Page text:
When I was first transitioning from newspaper photographer to commercial photographer, I had a huge ‘Ah-hah!’ moment. I was speaking to Jimmy Smith, a family friend and commercial photographer with 30 years under his belt. Jimmy told me, flat-out: “You wanna know why only something like four percent of photographers make it in this business? If what we did was about photography, that number would be higher.”
Profound words that I’ve never forgotten. This, coming from a talented photographer who is truly an artist, and who works with global corporate and publishing brands.
Jimmy was speaking to the intangible, unsexy parts of the photography business (or any business). Behind the scenes of any successful venture, you’ll find the folks practicing certain habits and principles which have nothing to do with the widgets they sell or the service they actually provide.
As a former photo editor and a photographer who makes his living making images, I’m approached by students and others aspiring to make a living with their passion. As an outsider it’s easy to see whether they are heading towards success or retreating from it. In my opinion, it all boils down to good habits in a few areas (this ain’t rocket science). Successful photographers:
Show Up — I’m amazed at how often people don’t show up—for mixers, workshops, for meetings and other opportunities available to them. When they do show up, they aren’t prepared to put their best foot forward. I’ve gotten a lot of work because I simply was the guy who showed up, was present and presentable.
Follow Up — When anyone contacts me for a internship, a job, or feedback, I do what I can to help. I may have to put them off for a short while until I can give my full attention. I’ll put the ball in their court by asking them to email or call me in a week, or to send their thoughts about what they really want, etc. Simple stuff. I do this because time is limited, and also partly to test how committed they really are. Less than 20 percent actually follow back up with me. My current full-time assistant, Charlie Widdis, certainly wasn’t the only USM student I’ve offered to help. But he is the only one who responded, made an appointment, and then followed up later. That led to me hiring him as an assistant and eventually my full-time employee.
Follow Through — When I was coming up, I’d show my work to trusted photographers and if they gave me direct and pointed advice, you’d better believe I made appropriate changes. More recently, I worked with business coach Mandy Schumaker. She helped me work through a plan to make my business stronger. I wasn’t always prepared to do what she suggested at the time, but I noted everything and in the year or so since I’ve ticked off many of the items we agreed on. This speaks to the ability to follow through—on a project, on a difficult assignment or on a relationship that needs to be cultivated (they all do).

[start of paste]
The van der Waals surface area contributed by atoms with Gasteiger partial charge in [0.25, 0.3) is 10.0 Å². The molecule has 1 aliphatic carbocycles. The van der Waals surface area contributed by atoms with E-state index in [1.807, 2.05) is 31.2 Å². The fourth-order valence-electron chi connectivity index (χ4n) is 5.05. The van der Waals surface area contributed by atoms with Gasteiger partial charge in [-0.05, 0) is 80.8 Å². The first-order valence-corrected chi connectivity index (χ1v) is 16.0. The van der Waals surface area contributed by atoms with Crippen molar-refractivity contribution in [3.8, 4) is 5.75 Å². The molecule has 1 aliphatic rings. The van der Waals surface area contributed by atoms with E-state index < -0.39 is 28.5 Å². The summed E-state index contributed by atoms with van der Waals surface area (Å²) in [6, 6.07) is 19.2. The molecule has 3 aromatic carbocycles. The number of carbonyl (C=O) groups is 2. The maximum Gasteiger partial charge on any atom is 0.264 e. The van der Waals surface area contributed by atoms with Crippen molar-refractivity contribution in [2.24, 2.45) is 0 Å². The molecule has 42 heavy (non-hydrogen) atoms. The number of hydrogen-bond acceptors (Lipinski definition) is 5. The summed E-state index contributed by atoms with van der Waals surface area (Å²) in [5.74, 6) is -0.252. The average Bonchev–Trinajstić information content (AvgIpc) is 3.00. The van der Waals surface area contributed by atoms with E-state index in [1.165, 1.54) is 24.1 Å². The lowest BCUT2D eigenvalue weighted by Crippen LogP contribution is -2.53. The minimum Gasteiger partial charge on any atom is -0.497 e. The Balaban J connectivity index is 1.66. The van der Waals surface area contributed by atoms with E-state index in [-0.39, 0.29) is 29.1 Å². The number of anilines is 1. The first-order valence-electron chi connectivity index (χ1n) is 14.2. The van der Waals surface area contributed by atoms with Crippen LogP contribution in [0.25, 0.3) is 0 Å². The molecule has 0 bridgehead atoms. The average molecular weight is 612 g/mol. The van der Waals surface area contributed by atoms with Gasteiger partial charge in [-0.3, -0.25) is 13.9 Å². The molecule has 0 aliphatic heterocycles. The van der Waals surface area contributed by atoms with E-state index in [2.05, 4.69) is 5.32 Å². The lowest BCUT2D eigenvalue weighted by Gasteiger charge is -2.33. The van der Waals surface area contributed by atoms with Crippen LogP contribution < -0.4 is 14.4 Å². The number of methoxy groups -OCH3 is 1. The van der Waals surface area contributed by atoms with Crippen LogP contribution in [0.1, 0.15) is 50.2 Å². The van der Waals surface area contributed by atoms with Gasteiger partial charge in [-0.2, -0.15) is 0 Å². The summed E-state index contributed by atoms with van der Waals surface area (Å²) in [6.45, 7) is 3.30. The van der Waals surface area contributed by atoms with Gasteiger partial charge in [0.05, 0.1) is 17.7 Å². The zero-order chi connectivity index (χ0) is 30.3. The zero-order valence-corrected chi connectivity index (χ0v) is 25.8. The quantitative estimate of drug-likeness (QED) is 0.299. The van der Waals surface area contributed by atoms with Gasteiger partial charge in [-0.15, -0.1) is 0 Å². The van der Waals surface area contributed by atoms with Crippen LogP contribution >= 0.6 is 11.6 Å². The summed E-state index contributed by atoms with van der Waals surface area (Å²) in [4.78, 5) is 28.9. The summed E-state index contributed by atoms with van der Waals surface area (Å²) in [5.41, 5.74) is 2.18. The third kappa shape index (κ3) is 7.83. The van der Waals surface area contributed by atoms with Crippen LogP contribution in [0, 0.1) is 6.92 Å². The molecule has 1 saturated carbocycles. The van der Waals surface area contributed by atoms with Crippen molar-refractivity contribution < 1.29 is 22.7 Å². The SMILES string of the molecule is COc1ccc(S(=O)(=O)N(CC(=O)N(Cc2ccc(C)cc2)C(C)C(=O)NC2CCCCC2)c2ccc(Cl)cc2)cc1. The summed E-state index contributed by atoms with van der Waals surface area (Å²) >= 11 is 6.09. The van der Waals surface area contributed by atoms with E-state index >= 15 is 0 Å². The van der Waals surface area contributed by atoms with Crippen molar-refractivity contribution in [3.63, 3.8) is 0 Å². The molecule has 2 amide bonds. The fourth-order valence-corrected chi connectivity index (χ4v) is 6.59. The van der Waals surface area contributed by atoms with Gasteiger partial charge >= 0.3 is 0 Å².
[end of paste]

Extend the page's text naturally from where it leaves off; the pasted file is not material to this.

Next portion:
Show Gratitude — This is a big one. I’m everything in this career because of those who have gone before me or who have lent a helping hand when I most needed it. Brad Armstrong taught me how to do location lighting. Paul O’Neil taught me to be a better assignment photographer. Rick Wiley taught me to be a better photo editor. I’m grateful to them for the photographer I have become. I’m also thankful to the many people who agree to participate in project work that I do when they don’t have to. I’m grateful to my amazing, awesome clients who trust me and continue to do so. In fact, I should be thanking people more than I do. When I receive thank-yous—whether email or hand-written note—it feels great.
Know it’s Not About Them — We all struggle with this one. The work of photographers is personal, creative and requires a point of view. But if all you know is photography, you’re in a pretty small place. It’s lonely being a photo monk sacrificing all to the photo gods. When you’re talking to clients or others, quit talking about yourself, your gear and your job. Listen. Ask about them. It’s. Not. About. You.
I have to work at each of these areas just like everyone does. What’s clear to me is that when I follow my own advice, I do well. When I don’t, well…I don’t. As Mandy likes to say, “How you do anything is how you do everything.”